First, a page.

Loyalty and Respect for Elders

By: Prof. Enrique Soriano

Happy Chinese New Year! It’s the year of the rat!

In this column, we will focus on “Filial Piety”, one of the greatest virtues of Confucius. Who was Confucius? He was a great sage of China, and his theories are currently being reevaluated by the Chinese in their pursuit to be the world’s next economic powerhouse. Like Sun Tzu’s “Art of War,” Confucianism has become essential in laying the foundations of a successful family business. According to Wikipedia, in Confucian, Chinese Buddhist and Taoist ethics, filial pietyis a virtue of respect for one’s parents, elders, and ancestors. The Confucian Classic of Filial Piety, thought to be written around the Qin-Han period, has historically been the authoritative source on the Confucian tenet of filial piety. The book, a purported dialogue between Confucius and his student Tseng Tzu, is about how to set up a good society using the principle of filial piety.

Filial piety must be shown toward both the living and the dead (including remote ancestors). The term “filial” (meaning “of a child”) characterizes the respect that a child—originally, a son—should show to his parents. The idea of filial piety influenced the Chinese legal system: A criminal would be punished more harshly if the culprit had committed the crime against a parent, while fathers often exercised enormous power over their children. Filial piety was the basis of a law mandating grown-up children to be responsible for providing for their elderly parents. The main source of the importance of filial piety is “The Book of Filial Piety,” a work attributed to Confucius and his son.

Relationships are central to Confucianism. Particular duties arise from one’s particular situation in relation to others. The individual stands simultaneously in several different relationships with different people: as a junior, in relation to parents and elders; and as a senior, in relation to younger siblings, students, and others. While juniors, in Confucianism, owe their seniors reverence, seniors also have duties surrounding benevolence and concern toward juniors. This theme of mutuality is prevalent in East Asian cultures, even to this day.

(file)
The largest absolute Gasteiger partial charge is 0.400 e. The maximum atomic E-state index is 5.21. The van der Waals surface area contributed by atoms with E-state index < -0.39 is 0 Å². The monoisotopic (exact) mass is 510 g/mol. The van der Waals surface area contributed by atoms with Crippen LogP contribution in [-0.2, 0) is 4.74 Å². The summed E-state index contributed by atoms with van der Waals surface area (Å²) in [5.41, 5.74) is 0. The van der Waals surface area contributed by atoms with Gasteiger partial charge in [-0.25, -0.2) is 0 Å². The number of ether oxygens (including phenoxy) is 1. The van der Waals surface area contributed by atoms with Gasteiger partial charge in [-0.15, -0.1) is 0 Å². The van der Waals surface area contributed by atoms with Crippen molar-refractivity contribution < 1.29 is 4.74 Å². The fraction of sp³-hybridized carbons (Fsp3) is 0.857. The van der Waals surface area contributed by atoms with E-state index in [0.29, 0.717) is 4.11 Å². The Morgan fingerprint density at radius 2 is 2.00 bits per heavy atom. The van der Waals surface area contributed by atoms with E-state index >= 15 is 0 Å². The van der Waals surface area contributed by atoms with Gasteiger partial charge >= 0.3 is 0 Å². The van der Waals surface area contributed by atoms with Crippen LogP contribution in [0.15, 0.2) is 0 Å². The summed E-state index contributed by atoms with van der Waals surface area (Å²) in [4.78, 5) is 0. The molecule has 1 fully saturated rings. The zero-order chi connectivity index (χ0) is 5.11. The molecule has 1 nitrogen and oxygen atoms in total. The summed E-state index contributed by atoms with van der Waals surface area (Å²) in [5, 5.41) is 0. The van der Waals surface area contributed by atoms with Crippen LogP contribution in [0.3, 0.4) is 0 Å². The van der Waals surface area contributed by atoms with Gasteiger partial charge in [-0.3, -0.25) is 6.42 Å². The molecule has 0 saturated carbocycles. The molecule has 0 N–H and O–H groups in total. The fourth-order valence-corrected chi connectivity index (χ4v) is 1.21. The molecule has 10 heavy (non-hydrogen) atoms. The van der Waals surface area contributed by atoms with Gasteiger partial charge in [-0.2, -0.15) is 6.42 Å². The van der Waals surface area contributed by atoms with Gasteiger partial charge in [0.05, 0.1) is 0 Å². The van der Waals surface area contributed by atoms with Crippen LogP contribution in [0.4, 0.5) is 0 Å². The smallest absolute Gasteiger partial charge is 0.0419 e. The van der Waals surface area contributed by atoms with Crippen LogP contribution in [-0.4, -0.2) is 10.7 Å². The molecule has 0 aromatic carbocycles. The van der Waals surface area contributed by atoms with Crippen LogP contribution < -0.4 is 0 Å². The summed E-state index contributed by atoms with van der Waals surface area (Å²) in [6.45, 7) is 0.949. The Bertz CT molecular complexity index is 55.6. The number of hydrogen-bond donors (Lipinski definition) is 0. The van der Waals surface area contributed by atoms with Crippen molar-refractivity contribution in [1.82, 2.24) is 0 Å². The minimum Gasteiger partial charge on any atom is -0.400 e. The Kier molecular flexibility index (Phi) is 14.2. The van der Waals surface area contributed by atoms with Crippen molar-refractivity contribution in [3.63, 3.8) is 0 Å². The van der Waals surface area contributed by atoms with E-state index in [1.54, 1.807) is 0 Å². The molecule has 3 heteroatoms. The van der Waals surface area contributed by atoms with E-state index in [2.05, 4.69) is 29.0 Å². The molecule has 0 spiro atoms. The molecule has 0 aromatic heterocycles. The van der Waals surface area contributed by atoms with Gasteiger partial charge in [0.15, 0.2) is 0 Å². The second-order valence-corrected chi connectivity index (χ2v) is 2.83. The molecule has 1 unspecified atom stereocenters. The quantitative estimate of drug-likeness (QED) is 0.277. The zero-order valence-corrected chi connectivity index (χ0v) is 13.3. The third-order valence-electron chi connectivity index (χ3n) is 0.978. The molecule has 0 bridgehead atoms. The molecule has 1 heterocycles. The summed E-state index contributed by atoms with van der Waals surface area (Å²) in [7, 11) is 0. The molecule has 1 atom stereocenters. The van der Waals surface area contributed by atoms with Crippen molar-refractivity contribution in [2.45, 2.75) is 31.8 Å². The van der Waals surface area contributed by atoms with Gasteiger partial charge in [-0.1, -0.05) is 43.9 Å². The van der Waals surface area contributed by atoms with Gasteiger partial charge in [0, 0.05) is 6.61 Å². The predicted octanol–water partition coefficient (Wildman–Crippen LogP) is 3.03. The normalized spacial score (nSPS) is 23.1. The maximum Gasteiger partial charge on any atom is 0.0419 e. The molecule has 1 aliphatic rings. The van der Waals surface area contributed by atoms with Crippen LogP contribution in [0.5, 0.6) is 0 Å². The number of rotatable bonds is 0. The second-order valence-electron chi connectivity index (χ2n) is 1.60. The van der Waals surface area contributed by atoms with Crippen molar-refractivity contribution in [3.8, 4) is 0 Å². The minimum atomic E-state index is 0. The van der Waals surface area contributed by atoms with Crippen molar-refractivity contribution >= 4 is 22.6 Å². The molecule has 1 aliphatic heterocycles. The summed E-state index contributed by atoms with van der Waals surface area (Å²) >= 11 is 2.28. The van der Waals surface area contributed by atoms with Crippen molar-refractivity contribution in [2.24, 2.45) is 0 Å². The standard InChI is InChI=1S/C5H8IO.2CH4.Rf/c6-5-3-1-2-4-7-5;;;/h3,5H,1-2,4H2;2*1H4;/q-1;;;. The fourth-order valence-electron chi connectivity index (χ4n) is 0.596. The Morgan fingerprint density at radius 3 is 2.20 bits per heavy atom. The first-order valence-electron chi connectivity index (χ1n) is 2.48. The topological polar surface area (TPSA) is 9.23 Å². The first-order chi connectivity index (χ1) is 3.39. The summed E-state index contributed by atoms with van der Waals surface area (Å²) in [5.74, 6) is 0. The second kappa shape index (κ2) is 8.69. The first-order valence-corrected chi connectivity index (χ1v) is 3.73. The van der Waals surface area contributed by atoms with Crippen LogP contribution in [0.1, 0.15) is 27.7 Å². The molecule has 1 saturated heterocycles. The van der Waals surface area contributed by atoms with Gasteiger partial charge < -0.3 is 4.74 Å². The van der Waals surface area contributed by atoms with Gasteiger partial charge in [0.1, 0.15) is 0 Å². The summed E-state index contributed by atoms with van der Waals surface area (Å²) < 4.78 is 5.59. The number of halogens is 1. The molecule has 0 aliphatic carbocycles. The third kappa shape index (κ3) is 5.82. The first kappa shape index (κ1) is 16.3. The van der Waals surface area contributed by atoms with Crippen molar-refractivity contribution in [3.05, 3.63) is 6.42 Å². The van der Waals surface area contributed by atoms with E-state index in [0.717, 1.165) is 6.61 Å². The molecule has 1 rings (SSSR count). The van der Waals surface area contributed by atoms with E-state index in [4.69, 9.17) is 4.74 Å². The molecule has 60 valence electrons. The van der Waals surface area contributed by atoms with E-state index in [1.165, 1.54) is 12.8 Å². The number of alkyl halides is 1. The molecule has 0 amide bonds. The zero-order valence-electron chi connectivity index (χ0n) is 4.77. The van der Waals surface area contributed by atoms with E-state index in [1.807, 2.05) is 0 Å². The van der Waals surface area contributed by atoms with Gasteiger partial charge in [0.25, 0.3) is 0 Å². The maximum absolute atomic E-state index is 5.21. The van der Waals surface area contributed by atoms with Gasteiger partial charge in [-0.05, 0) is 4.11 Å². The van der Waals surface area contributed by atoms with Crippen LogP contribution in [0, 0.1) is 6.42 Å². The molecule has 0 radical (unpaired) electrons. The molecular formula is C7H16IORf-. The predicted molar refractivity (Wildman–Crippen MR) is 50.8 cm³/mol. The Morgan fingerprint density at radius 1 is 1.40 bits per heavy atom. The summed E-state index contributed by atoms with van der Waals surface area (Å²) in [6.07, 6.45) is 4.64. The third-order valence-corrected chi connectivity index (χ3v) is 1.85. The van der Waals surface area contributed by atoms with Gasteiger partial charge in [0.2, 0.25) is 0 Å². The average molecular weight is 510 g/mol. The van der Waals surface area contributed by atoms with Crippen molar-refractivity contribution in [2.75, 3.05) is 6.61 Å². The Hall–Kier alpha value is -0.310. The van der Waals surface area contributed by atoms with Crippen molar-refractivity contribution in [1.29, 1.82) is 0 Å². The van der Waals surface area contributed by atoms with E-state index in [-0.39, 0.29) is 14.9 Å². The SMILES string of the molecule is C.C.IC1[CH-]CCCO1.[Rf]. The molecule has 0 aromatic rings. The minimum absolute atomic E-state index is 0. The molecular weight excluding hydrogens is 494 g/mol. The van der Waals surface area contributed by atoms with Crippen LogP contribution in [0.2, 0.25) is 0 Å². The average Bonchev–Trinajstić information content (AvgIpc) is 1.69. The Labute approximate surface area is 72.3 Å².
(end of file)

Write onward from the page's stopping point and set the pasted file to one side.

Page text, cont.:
The choice of conflict strategies is based on the following: concern for relationships, interpersonal norms, and collective interests. The Chinese in the Philippines are mostly business owners, and their lives revolve mostly around the family business. Chinese Filipinos attribute their success in business to frugality and hard work, Confucian values, and their traditional Chinese customs and traditions. They are very business-minded; entrepreneurship is highly valued and encouraged among the young.

Although family-owned businesses can generate and significantly improve the financial wealth which stems from the family’s original fortune, most Chinese family businesses are relatively short-lived, rarely extending beyond one generation. The high mortality rate in family businesses points primarily to the challenges of management succession. There is recognition that inter-generational succession is essential for both the profitability of Chinese family businesses and the welfare of the family as a whole.

However, Chinese family business leaders often neglect the issue of succession particularly if they are entrepreneurial founders, until it is too late. A more likely reason is that the first-generation founder might have a certain vision or dream of all of his children owning the business and working together to continue the joint venture in the future. It might not be acceptable within the family to question the feasibility of this vision or dream, and as such any talk about any agreement, or the possibility of family members exiting, is perceived to be too sensitive.

To be continued….


Prof Enrique Soriano is a World Bank/IFC Governance Consultant, Senior Advisor of Post and Powell Singapore and the Executive Director of Wong + Bernstein, a research and consulting firm in Asia that serves family businesses and family foundations. He was formerly Chair of the Marketing Cluster at the ATENEO Graduate School of Business in Manila, and is currently a visiting Senior Fellow of the IPMI International School, Jakarta.

He is an associate member of the Singapore Institute of Directors (SID) and an advisor to business families worldwide, a sought after governance speaker at conferences, and book author, more than 200 articles and publications, including two best-selling Family Business books (Ensuring Your Family Business Legacy 2013 and 2015). You can read Prof Soriano’s business articles for free at www.Faminbusiness.com